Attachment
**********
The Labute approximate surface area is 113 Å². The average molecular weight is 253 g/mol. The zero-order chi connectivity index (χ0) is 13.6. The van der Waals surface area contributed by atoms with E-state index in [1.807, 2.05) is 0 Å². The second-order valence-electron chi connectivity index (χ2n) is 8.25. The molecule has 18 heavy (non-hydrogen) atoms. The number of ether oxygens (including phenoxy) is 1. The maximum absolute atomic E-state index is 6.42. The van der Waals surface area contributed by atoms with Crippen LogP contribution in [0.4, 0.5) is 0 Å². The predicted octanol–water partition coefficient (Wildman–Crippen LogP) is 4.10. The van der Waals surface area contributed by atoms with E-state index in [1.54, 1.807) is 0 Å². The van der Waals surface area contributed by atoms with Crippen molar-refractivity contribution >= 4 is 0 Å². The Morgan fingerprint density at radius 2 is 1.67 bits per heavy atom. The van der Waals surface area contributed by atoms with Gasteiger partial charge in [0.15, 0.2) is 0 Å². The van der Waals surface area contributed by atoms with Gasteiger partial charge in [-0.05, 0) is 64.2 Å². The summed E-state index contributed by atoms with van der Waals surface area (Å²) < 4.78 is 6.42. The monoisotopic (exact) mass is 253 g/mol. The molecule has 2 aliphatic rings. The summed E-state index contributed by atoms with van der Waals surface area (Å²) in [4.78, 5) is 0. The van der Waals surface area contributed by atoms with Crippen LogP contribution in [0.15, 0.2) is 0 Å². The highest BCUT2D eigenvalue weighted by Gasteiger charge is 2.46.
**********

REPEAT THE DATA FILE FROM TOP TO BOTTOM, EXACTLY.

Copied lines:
The Labute approximate surface area is 113 Å². The average molecular weight is 253 g/mol. The zero-order chi connectivity index (χ0) is 13.6. The van der Waals surface area contributed by atoms with E-state index in [1.807, 2.05) is 0 Å². The second-order valence-electron chi connectivity index (χ2n) is 8.25. The molecule has 18 heavy (non-hydrogen) atoms. The number of ether oxygens (including phenoxy) is 1. The maximum absolute atomic E-state index is 6.42. The van der Waals surface area contributed by atoms with Crippen LogP contribution in [0.4, 0.5) is 0 Å². The predicted octanol–water partition coefficient (Wildman–Crippen LogP) is 4.10. The van der Waals surface area contributed by atoms with E-state index in [1.54, 1.807) is 0 Å². The van der Waals surface area contributed by atoms with Crippen molar-refractivity contribution >= 4 is 0 Å². The Morgan fingerprint density at radius 2 is 1.67 bits per heavy atom. The van der Waals surface area contributed by atoms with Gasteiger partial charge in [0.15, 0.2) is 0 Å². The van der Waals surface area contributed by atoms with Gasteiger partial charge in [-0.05, 0) is 64.2 Å². The summed E-state index contributed by atoms with van der Waals surface area (Å²) < 4.78 is 6.42. The monoisotopic (exact) mass is 253 g/mol. The molecule has 2 aliphatic rings. The summed E-state index contributed by atoms with van der Waals surface area (Å²) in [4.78, 5) is 0. The van der Waals surface area contributed by atoms with Crippen LogP contribution in [0.15, 0.2) is 0 Å². The highest BCUT2D eigenvalue weighted by Gasteiger charge is 2.46.